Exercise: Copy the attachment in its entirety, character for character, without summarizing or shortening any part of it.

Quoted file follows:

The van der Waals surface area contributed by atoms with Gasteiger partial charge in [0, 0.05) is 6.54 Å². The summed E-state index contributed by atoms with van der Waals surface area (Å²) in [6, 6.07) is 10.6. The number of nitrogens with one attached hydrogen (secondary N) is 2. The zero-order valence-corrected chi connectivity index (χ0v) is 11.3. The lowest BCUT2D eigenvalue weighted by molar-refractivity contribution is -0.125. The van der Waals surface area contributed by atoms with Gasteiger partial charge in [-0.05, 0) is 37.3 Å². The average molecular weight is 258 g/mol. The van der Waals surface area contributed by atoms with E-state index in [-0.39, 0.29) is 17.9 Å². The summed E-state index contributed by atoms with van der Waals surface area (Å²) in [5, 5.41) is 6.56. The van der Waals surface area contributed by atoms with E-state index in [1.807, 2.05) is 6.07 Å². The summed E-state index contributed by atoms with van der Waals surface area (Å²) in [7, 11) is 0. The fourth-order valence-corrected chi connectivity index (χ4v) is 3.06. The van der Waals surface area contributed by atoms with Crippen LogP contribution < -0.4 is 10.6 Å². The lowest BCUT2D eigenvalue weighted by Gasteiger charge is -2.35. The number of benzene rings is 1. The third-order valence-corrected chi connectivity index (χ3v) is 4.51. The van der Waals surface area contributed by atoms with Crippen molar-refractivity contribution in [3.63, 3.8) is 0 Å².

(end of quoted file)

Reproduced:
The van der Waals surface area contributed by atoms with Gasteiger partial charge in [0, 0.05) is 6.54 Å². The summed E-state index contributed by atoms with van der Waals surface area (Å²) in [6, 6.07) is 10.6. The number of nitrogens with one attached hydrogen (secondary N) is 2. The zero-order valence-corrected chi connectivity index (χ0v) is 11.3. The lowest BCUT2D eigenvalue weighted by molar-refractivity contribution is -0.125. The van der Waals surface area contributed by atoms with Gasteiger partial charge in [-0.05, 0) is 37.3 Å². The average molecular weight is 258 g/mol. The van der Waals surface area contributed by atoms with E-state index in [-0.39, 0.29) is 17.9 Å². The summed E-state index contributed by atoms with van der Waals surface area (Å²) in [5, 5.41) is 6.56. The van der Waals surface area contributed by atoms with E-state index in [1.807, 2.05) is 6.07 Å². The summed E-state index contributed by atoms with van der Waals surface area (Å²) in [7, 11) is 0. The fourth-order valence-corrected chi connectivity index (χ4v) is 3.06. The van der Waals surface area contributed by atoms with Crippen LogP contribution < -0.4 is 10.6 Å². The lowest BCUT2D eigenvalue weighted by Gasteiger charge is -2.35. The number of benzene rings is 1. The third-order valence-corrected chi connectivity index (χ3v) is 4.51. The van der Waals surface area contributed by atoms with Crippen molar-refractivity contribution in [3.63, 3.8) is 0 Å².